But there is also a time-honored approach that sees reviewing primarily as an opportunity to advance one's own arguments rather than to discuss the arguments of the book in question . The piece I just read, from the March 2001 issue of Choice, squarely falls in that category. The reviewer, a prominent if controversial academic, describes the aim of the author as follows:
He wishes to show that Bosnia's tradition has been one of unity in diversity, with adherents of Islam, Roman Catholicism, and Orthodox Christianity linked in the spiritual pursuit of transcendence. The argument is that this traditional orientation towards transcendence has been lost to a politics glorifying individuality and modernity, achieved by the targeting of Bosnia's Islamic component and the slaughter of its Muslim population by those who deny tradition in order to justify separate nation-states.You may or may not buy this particular argument of the author, but I think it's a fair summary of what he says. But then our reviewer continues, without catching his breath, with the following judgment:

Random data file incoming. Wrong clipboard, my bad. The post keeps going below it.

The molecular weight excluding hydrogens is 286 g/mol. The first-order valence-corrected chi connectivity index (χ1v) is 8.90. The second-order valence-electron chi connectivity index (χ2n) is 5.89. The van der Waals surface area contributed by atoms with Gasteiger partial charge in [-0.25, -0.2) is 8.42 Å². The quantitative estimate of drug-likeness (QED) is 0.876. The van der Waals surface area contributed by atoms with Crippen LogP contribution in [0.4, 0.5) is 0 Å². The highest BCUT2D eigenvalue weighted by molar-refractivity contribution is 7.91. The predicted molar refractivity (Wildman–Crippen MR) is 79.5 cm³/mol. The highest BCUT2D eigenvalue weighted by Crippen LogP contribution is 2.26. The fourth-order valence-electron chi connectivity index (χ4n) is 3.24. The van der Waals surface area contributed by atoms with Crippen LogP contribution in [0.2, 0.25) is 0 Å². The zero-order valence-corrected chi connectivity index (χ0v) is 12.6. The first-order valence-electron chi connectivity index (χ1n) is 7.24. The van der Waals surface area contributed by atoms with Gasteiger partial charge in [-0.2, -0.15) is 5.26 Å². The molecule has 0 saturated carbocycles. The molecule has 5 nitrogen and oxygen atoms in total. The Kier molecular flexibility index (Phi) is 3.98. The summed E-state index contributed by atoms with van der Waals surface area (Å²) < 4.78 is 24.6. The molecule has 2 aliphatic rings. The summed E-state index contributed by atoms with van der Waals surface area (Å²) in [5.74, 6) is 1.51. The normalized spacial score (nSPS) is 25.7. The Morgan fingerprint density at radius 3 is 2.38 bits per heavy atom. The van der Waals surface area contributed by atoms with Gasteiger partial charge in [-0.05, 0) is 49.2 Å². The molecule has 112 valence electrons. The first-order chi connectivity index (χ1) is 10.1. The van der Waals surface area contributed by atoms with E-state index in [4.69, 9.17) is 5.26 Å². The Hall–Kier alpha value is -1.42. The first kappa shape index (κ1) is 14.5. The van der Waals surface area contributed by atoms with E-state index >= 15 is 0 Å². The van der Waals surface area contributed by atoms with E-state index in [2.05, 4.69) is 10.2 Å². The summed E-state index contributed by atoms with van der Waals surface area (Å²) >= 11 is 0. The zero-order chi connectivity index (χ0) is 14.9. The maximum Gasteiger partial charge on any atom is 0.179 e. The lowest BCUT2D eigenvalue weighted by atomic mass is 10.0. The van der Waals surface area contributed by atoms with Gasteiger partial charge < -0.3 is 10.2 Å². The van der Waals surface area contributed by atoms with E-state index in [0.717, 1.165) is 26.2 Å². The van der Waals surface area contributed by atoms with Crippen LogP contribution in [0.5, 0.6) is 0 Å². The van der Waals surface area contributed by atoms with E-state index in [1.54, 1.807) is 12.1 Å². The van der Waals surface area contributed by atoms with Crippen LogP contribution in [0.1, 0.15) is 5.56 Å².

Useful as an example of the arguments of Muslims who want a unified Bosnia in spite of the rejection of that project by most of their Serb and Croat neighbors, the book will be of interest to Balkanists as an exploration of Bosnian Muslim ideology. But it is not suitable for use by undergraduates without much explanation of why some non-Muslims in Bosnia may see its very Islamic argument as evidence justifying their fears of Muslim domination.No comment needed, right?